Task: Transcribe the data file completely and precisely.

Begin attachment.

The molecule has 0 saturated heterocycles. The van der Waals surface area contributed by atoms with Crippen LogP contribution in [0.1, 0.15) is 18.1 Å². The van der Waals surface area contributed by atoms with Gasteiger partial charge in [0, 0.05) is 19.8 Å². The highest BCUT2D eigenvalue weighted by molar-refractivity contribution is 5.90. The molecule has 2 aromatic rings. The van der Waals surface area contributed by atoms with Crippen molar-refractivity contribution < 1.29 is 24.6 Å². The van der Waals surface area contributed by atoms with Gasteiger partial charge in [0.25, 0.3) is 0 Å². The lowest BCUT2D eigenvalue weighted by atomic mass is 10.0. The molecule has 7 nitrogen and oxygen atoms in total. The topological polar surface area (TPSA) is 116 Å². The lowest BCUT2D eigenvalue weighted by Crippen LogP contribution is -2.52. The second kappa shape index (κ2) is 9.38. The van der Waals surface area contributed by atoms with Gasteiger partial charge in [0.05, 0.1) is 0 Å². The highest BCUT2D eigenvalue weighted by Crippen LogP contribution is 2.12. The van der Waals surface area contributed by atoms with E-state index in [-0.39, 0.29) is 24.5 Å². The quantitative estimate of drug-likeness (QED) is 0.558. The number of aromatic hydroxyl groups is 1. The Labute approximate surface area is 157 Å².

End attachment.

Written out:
The molecule has 0 saturated heterocycles. The van der Waals surface area contributed by atoms with Crippen LogP contribution in [0.1, 0.15) is 18.1 Å². The van der Waals surface area contributed by atoms with Gasteiger partial charge in [0, 0.05) is 19.8 Å². The highest BCUT2D eigenvalue weighted by molar-refractivity contribution is 5.90. The molecule has 2 aromatic rings. The van der Waals surface area contributed by atoms with Crippen molar-refractivity contribution < 1.29 is 24.6 Å². The van der Waals surface area contributed by atoms with Gasteiger partial charge in [0.25, 0.3) is 0 Å². The lowest BCUT2D eigenvalue weighted by atomic mass is 10.0. The molecule has 7 nitrogen and oxygen atoms in total. The topological polar surface area (TPSA) is 116 Å². The lowest BCUT2D eigenvalue weighted by Crippen LogP contribution is -2.52. The second kappa shape index (κ2) is 9.38. The van der Waals surface area contributed by atoms with Gasteiger partial charge in [0.05, 0.1) is 0 Å². The highest BCUT2D eigenvalue weighted by Crippen LogP contribution is 2.12. The van der Waals surface area contributed by atoms with E-state index in [-0.39, 0.29) is 24.5 Å². The quantitative estimate of drug-likeness (QED) is 0.558. The number of aromatic hydroxyl groups is 1. The Labute approximate surface area is 157 Å².